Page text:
CBS News Battleground Tracker Rating: Edge Democrat

As Iowa's 1st Congressional District goes, so goes the country -- at least in the last three presidential elections. The district voted for Barack Obama by a wide margin in 2008 and 2012, but voted for Mr. Trump by three percentage points in 2016. Unfortunately for incumbent Republican Rep. Rod Blum, his swing seat is on the path Democrats want to take to regain the House.

Blum is facing Abby Finkenauer, a popular state representative. Finkenauer is one of the candidates who's been named to the Democratic Congressional Campaign Committee's "Red to Blue" list, which is targeting specific seats to flip from Republican to Democratic control. Blum is considered to be one of the most vulnerable Republican House members in the 2018 election, and some are writing him off as a lost cause. Democrats outspent Blum ten-to-one in campaign ads, while no Republican organization has put money toward TV ads that could benefit Blum so far, according to the Des Moines Register.


Republican candidate: Andy Barr (incumbent)
Democratic candidate: Amy McGrath
CBS News Battleground Tracker Rating: Edge Republican

Rep. Andy Barr should be safe. He represents a Kentucky district that voted for Mr. Trump by 15 percentage points, in a state which supported him by 30 percentage points. He crushed his last Democratic opponent, earning 61 percent of the vote in 2016. But Barr is facing a Democratic opponent unlike any other he has ever defeated: Amy McGrath, a former fighter pilot and lieutenant colonel in the Marine Corps, who kickstarted her campaign with a viral campaign ad.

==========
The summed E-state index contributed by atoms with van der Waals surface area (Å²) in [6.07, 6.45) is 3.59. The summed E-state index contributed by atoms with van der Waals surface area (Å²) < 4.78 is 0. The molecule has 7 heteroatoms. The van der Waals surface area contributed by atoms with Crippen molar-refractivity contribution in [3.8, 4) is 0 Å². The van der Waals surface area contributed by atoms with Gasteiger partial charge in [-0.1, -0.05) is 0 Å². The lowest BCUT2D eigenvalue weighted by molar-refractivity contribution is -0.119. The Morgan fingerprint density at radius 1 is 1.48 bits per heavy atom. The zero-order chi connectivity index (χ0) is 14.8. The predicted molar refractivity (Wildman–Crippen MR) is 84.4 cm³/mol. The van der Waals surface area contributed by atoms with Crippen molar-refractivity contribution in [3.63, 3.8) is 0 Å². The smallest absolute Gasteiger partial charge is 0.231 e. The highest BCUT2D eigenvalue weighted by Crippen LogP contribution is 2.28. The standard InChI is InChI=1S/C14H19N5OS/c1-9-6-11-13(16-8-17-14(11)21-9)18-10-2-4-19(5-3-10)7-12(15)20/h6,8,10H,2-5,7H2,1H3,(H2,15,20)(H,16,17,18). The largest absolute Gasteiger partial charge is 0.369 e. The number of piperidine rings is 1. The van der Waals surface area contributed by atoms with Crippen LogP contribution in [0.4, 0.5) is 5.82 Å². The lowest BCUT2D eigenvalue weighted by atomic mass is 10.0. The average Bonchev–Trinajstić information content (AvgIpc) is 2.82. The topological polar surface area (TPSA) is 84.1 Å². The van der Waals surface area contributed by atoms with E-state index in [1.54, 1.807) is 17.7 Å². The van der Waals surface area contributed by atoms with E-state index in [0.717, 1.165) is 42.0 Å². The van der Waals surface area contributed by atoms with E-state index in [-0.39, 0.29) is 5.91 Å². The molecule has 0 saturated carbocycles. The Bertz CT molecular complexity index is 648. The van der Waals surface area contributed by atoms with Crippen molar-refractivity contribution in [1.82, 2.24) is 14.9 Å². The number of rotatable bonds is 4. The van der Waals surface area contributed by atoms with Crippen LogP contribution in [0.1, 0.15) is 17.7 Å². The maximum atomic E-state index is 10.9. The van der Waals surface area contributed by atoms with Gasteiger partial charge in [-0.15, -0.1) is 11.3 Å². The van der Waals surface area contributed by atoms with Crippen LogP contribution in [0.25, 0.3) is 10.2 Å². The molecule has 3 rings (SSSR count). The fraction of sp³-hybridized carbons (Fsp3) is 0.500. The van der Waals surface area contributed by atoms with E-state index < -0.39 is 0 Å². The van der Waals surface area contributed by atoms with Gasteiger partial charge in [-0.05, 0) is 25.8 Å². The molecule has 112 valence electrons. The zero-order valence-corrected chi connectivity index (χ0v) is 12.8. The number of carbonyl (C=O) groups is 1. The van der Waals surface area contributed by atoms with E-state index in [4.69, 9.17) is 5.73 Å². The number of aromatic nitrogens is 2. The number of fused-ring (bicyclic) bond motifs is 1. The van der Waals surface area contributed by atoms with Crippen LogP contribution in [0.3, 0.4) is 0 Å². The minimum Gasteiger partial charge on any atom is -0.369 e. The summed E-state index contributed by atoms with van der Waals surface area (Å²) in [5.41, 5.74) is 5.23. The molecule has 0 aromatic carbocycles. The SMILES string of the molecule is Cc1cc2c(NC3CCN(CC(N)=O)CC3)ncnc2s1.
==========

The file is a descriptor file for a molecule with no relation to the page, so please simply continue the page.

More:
If Democrats were able to capture Barr's district, it would show that the party has muscle in the home state of Senate Majority Leader Mitch McConnell. It would also increase the number of Democrats representing Kentucky in Congress from one to two.

McGrath started her campaign on the offensive, and she hasn't backed off. Barr has responded by going negative relatively early in the general election campaign, releasing an ad in August claiming that McGrath is too liberal for the district. Barr's willingness to attack McGrath may indicate that he is concerned about the challenge she presents. Ultimately, the race will be the test of whether a strong, nationally-admired Democrat is able to win in a deep-red district.


Republican candidate: Leonard Lance (incumbent)
Democratic candidate: Tom Malinowski
CBS News Battleground Tracker Rating: Edge Republican

If you don't live in New Jersey's 7th Congressional District, and possibly even if you do live in that district, you probably haven't heard of Rep. Leonard Lance. The ten-year incumbent presides over a district encompassing large swaths of the state, from the outskirts of Elizabeth close to New York City, wealthier enclaves such as Somerville and Bedminster, home to Mr. Trump's golf club, to the rural farmlands on the border of Pennsylvania. 

It is perhaps this weird geography that has allowed Lance to hold onto this district for so long; while his district as a whole voted for Clinton in 2016 by just over one percentage point, three counties out of the six within the district did not. Lance has defeated Democratic opponents by wide margins in the past, including by 11 points in 2016. However, bullish Democrats now think they have a solid chance to flip Lance's seat.

While New Jersey is considered a blue state on the national level, the middle and western parts of the state are far more conservative than the cities on the border of New York. Many Democrats see the path to taking a majority in the House as running through blue states such as New Jersey, New York and California.